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Equipped to develop teaching

Close links to your teaching practice, freedom to design the teaching how you want, and dialogue with the students are three vital elements for the teaching staff at Aarhus University when developing their teaching. All this must be supported in the University Pedagogical Programme, the course coordinators argue.

Photo: Lars Kruse, AU Foto

Reflecting on your teaching and developing it in the direction you want is often a process that requires commitment and – not least – time. How do you start reflecting on your teaching and finding potentials for development?

At Aarhus University, the teaching staff are prepared for that task through various competency-development programmes. For example, during their career, almost everyone becomes acquainted with AU’s University Pedagogical Programme.

“In our view, good teaching is not just about pedagogical techniques, but rather about knowing when and how to use them,” the course coordinator and associate professor Berit Lassesen say about the University Pedagogical Programme, which the Centre for Educational Development (CED) offers. She continues:

“We aim to create a learning space where educators, individually and together with one another, get a chance to consider and discuss how they understand teaching and learning, and how this is put into practice.”

Different teaching values across faculties

At the programme, educators bring their many experiences and ideas from practice. The role of the CED is to stimulate these reflections on teaching:

“We introduce our educators to activities that support them in developing their approach to teaching which not only takes into account the ways of thinking and learning that are related to their practice and subject area, but also specific aspects that concern their students,” Berit Lassesen points out.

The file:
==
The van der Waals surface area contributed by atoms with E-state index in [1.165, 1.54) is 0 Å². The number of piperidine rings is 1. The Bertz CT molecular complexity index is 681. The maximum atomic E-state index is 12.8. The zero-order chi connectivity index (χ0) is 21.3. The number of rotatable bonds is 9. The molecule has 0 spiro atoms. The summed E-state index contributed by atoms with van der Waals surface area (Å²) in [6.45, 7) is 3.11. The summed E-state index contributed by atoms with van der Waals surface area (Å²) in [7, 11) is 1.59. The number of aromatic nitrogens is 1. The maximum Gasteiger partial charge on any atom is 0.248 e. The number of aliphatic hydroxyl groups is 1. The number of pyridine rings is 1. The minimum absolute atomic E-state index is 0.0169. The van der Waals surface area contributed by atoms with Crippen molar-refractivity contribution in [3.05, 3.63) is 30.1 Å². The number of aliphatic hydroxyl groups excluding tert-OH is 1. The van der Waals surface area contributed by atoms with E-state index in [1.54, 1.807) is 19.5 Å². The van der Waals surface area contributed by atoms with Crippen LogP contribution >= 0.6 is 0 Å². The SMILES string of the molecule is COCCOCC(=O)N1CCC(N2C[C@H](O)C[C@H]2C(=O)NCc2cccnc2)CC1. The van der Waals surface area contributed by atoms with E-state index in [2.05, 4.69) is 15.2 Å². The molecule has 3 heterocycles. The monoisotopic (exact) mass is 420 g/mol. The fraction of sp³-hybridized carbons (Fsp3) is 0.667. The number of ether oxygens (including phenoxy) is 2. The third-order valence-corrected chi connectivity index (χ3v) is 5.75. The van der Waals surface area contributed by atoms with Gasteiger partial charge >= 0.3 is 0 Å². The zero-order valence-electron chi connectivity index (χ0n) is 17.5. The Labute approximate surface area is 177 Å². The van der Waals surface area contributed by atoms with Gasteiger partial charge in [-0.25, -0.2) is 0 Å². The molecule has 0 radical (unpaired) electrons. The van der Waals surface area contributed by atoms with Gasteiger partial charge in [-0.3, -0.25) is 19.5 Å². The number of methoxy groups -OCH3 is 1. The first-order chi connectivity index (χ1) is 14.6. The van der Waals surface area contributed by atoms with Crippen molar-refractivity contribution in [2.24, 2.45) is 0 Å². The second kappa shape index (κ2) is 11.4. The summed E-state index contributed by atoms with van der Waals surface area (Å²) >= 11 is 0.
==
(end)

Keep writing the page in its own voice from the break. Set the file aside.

Associate professor Klaus Koren is one of the many educators who have become acquainted with the University Pedagogical Programme. He teaches the course Bio-Entrepreneurship, which he has also developed at the Department of Biology.

“An important thing for me is to arrive in class with great energy. I believe the students are pleased with this. They respond positively and are often more motivated to contribute. I try to support their different interests in the various topics within our field,“ he says.

Klaus Koren points to both his coaching degree and the university’s pedagogical programme regarding what has shaped his way of teaching. It is important for him to create an environment where it is safe to ask questions and discuss.

“In general, we offer a lot of feedback in the courses I teach. At different levels, of course. Both in connection with written assignments and presentations,” he says.

If you are curious about how other educators have worked with feedback in their teaching, you can find some examples here:

Before, during, and after class

It is important to regard teaching as progress over a week, and the technologies AU makes available can create new opportunities for this. This is something assistant professor Minna Pakanen underlines. She teaches at the Department of Digital Design and Information Studies at the Faculty of Arts.

“In my course, it makes sense to give the students something they can think over before they arrive in the classroom. At the University Pedagogical Programme, it was useful that the course instructors made us reflect on the activities both before and after the teaching. It made me think about my own teaching in new ways, and it works very well,” she relates and continues: